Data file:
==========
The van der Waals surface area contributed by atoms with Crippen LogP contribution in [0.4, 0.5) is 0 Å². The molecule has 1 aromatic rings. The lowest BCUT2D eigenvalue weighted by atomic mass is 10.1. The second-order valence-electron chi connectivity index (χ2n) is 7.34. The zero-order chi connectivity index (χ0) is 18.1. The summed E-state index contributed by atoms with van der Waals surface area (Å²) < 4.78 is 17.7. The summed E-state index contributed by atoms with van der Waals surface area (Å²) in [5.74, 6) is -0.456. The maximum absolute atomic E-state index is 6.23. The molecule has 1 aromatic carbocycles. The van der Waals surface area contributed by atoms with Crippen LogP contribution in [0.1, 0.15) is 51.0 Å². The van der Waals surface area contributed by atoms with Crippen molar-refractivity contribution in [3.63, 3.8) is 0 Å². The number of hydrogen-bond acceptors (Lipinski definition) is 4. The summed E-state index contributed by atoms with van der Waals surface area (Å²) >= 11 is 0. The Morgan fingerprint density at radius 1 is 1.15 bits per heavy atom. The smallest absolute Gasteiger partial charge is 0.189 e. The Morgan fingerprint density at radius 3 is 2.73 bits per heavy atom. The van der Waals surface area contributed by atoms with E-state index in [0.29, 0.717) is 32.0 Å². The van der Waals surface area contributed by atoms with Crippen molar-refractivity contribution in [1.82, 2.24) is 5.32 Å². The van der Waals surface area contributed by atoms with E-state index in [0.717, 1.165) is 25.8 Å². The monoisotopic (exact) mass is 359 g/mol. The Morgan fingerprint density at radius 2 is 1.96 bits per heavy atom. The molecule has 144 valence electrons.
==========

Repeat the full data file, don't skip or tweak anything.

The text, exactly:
The van der Waals surface area contributed by atoms with Crippen LogP contribution in [0.4, 0.5) is 0 Å². The molecule has 1 aromatic rings. The lowest BCUT2D eigenvalue weighted by atomic mass is 10.1. The second-order valence-electron chi connectivity index (χ2n) is 7.34. The zero-order chi connectivity index (χ0) is 18.1. The summed E-state index contributed by atoms with van der Waals surface area (Å²) < 4.78 is 17.7. The summed E-state index contributed by atoms with van der Waals surface area (Å²) in [5.74, 6) is -0.456. The maximum absolute atomic E-state index is 6.23. The molecule has 1 aromatic carbocycles. The van der Waals surface area contributed by atoms with Crippen LogP contribution in [0.1, 0.15) is 51.0 Å². The van der Waals surface area contributed by atoms with Crippen molar-refractivity contribution in [3.63, 3.8) is 0 Å². The number of hydrogen-bond acceptors (Lipinski definition) is 4. The summed E-state index contributed by atoms with van der Waals surface area (Å²) >= 11 is 0. The Morgan fingerprint density at radius 1 is 1.15 bits per heavy atom. The smallest absolute Gasteiger partial charge is 0.189 e. The Morgan fingerprint density at radius 3 is 2.73 bits per heavy atom. The van der Waals surface area contributed by atoms with E-state index in [0.29, 0.717) is 32.0 Å². The van der Waals surface area contributed by atoms with Crippen molar-refractivity contribution in [1.82, 2.24) is 5.32 Å². The van der Waals surface area contributed by atoms with E-state index in [0.717, 1.165) is 25.8 Å². The monoisotopic (exact) mass is 359 g/mol. The Morgan fingerprint density at radius 2 is 1.96 bits per heavy atom. The molecule has 144 valence electrons.